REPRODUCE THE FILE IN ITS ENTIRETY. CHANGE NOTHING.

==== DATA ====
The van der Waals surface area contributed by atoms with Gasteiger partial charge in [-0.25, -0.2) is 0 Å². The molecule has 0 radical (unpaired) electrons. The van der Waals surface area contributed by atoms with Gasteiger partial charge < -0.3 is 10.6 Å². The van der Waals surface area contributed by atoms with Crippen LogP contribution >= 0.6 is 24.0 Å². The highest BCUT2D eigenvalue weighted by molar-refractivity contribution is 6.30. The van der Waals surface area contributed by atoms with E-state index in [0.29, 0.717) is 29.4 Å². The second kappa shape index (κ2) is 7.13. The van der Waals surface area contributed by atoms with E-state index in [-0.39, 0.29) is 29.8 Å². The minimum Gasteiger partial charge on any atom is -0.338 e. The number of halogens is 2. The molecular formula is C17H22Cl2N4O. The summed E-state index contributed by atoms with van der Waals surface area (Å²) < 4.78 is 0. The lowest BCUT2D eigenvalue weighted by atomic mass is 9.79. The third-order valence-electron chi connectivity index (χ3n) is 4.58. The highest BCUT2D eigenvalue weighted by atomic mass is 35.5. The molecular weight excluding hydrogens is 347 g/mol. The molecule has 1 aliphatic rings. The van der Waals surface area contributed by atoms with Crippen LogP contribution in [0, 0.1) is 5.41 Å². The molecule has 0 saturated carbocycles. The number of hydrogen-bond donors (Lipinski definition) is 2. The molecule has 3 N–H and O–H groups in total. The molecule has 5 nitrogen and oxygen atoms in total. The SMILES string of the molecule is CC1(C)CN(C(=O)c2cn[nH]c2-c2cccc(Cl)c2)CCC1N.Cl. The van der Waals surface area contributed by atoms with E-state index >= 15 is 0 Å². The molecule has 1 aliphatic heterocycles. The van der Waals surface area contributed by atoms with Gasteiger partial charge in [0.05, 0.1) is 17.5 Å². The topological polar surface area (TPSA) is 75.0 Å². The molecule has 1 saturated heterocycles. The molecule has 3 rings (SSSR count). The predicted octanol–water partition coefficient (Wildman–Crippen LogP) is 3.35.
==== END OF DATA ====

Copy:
The van der Waals surface area contributed by atoms with Gasteiger partial charge in [-0.25, -0.2) is 0 Å². The molecule has 0 radical (unpaired) electrons. The van der Waals surface area contributed by atoms with Gasteiger partial charge < -0.3 is 10.6 Å². The van der Waals surface area contributed by atoms with Crippen LogP contribution >= 0.6 is 24.0 Å². The highest BCUT2D eigenvalue weighted by molar-refractivity contribution is 6.30. The van der Waals surface area contributed by atoms with E-state index in [0.29, 0.717) is 29.4 Å². The second kappa shape index (κ2) is 7.13. The van der Waals surface area contributed by atoms with E-state index in [-0.39, 0.29) is 29.8 Å². The minimum Gasteiger partial charge on any atom is -0.338 e. The number of halogens is 2. The molecular formula is C17H22Cl2N4O. The summed E-state index contributed by atoms with van der Waals surface area (Å²) < 4.78 is 0. The lowest BCUT2D eigenvalue weighted by atomic mass is 9.79. The third-order valence-electron chi connectivity index (χ3n) is 4.58. The highest BCUT2D eigenvalue weighted by atomic mass is 35.5. The molecular weight excluding hydrogens is 347 g/mol. The molecule has 1 aliphatic rings. The van der Waals surface area contributed by atoms with Crippen LogP contribution in [0, 0.1) is 5.41 Å². The molecule has 0 saturated carbocycles. The number of hydrogen-bond donors (Lipinski definition) is 2. The molecule has 3 N–H and O–H groups in total. The molecule has 5 nitrogen and oxygen atoms in total. The SMILES string of the molecule is CC1(C)CN(C(=O)c2cn[nH]c2-c2cccc(Cl)c2)CCC1N.Cl. The van der Waals surface area contributed by atoms with E-state index >= 15 is 0 Å². The molecule has 1 aliphatic heterocycles. The van der Waals surface area contributed by atoms with Gasteiger partial charge in [0.05, 0.1) is 17.5 Å². The topological polar surface area (TPSA) is 75.0 Å². The molecule has 1 saturated heterocycles. The molecule has 3 rings (SSSR count). The predicted octanol–water partition coefficient (Wildman–Crippen LogP) is 3.35.